Contributed by Sara M. Rose, January 12, 2022
On January 6, 2022, the U.S. Department of Labor (DOL) and the National Labor Relations Board (NLRB) released a signed Memorandum of Understanding (MOU) detailing the agencies’ most recent pact to enforce federal labor and employment laws.
The partnership intends to ensure that workers receive proper wages and are able to take collective action to improve working conditions without fear of retaliation. The MOU outlines several procedures on information-sharing, joint investigations and enforcement activity, and training meant to strengthen the agencies’ partnership and enhance enforcement of the laws that they administer. The collaboration also seeks to allow for better enforcement against unlawful pay practices, misclassification of workers as independent contractors, and retaliation against workers exercising their legal rights.
Under the MOU, a formal referral process for violations of federal labor and employment laws will be established, making it easier for the government to pursue employers who have breached laws enforced by both agencies. In other words, the agencies have agreed to share any information or data that “supports each agency’s enforcement mandates,” including complaint referrals and information in investigative files. The agencies have also agreed to advise employees, directly, when “unlawful conduct [may] fall within the jurisdiction” of the other agency. For example, if the DOL uncovers conduct that it believes may violate the National Labor Relations Act (NLRA), while investigating an employer, it will advise employees of the potential opportunity to file charges with the NLRB.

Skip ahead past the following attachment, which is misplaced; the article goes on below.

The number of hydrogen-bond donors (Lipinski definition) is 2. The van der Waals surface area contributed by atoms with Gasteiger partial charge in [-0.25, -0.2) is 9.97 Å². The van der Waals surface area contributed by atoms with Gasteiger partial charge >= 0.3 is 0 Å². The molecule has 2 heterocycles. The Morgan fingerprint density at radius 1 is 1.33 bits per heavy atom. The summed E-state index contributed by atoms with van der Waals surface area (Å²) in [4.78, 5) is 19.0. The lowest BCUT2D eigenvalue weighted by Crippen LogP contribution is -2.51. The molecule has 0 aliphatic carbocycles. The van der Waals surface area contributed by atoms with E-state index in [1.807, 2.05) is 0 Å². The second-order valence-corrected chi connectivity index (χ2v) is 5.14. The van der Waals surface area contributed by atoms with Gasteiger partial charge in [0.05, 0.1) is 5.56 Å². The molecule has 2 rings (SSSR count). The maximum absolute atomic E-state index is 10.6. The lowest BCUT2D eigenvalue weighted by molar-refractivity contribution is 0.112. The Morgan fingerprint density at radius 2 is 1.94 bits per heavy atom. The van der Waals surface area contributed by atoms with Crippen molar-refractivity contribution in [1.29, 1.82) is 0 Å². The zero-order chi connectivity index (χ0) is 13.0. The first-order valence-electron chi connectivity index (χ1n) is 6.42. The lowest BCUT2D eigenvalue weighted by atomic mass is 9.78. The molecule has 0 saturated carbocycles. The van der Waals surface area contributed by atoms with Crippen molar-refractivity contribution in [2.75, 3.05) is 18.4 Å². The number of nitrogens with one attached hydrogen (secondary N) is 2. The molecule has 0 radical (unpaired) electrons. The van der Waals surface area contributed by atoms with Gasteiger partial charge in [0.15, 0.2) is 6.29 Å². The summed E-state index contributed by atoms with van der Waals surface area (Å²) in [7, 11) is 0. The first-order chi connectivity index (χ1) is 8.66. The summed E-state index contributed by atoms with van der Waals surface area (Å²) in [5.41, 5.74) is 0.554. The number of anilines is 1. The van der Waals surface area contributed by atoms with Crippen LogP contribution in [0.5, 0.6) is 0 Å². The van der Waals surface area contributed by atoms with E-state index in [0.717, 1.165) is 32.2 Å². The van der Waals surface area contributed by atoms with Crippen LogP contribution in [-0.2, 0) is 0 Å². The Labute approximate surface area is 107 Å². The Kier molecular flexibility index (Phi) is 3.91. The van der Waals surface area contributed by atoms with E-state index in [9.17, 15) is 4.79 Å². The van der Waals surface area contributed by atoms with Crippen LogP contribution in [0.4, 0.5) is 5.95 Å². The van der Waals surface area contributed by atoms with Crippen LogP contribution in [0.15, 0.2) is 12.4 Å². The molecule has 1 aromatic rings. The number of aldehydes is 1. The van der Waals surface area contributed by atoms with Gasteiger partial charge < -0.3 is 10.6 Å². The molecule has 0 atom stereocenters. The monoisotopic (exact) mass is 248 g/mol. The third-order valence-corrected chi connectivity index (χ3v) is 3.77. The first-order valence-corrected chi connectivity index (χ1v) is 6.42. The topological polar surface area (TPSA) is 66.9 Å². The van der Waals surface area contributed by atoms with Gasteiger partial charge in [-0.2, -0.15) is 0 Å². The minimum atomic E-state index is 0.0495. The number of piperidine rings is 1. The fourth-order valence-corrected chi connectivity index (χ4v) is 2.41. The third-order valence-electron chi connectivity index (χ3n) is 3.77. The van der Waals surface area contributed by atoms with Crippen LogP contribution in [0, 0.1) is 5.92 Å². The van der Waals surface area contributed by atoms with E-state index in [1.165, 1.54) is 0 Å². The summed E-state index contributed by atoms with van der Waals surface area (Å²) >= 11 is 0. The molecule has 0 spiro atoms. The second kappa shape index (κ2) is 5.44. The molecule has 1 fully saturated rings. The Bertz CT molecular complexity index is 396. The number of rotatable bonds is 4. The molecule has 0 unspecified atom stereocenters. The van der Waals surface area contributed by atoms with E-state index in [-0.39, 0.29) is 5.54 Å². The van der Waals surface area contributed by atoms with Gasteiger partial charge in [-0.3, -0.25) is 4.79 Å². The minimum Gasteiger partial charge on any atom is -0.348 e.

The agencies also pledge to share information regarding the following topics:
- Unlawful compensation practices,
- Retaliation based on the exercise of rights guaranteed by the NLRA or laws enforced by the DOL/Wage and Hour Division (WHD),
- Discriminatory failure to hire, and
- The “identification and investigation of complex or fissured employment structures, including single or joint employer, alter ego, and business models designed to evade legal accountability.”
The partnership is the Biden administration’s latest attempt to fortify its enforcement posture against businesses’ practice of misclassifying workers as independent contractors in order to avoid the obligations and coverage of federal, state, and local laws. Under the pact, the agencies have announced initiatives to train staff to identify cases and issues that may arise under the other’s jurisdiction, joint participation in regional presentations and to develop shared training materials and programs.
The MOU took effect on December 8, 2021 and, absent renewal, will expire in five (5) years. Employers must take care to comply with all federal labor and employment laws, especially given that the DOL and NLRB appear to be particularly focused on tipping employees off on additional opportunities to make legal claims against their employers. Questions regarding these issues should be directed to experienced labor and employment counsel. As always, we will continue to monitor and post on any matters involving this new partnership.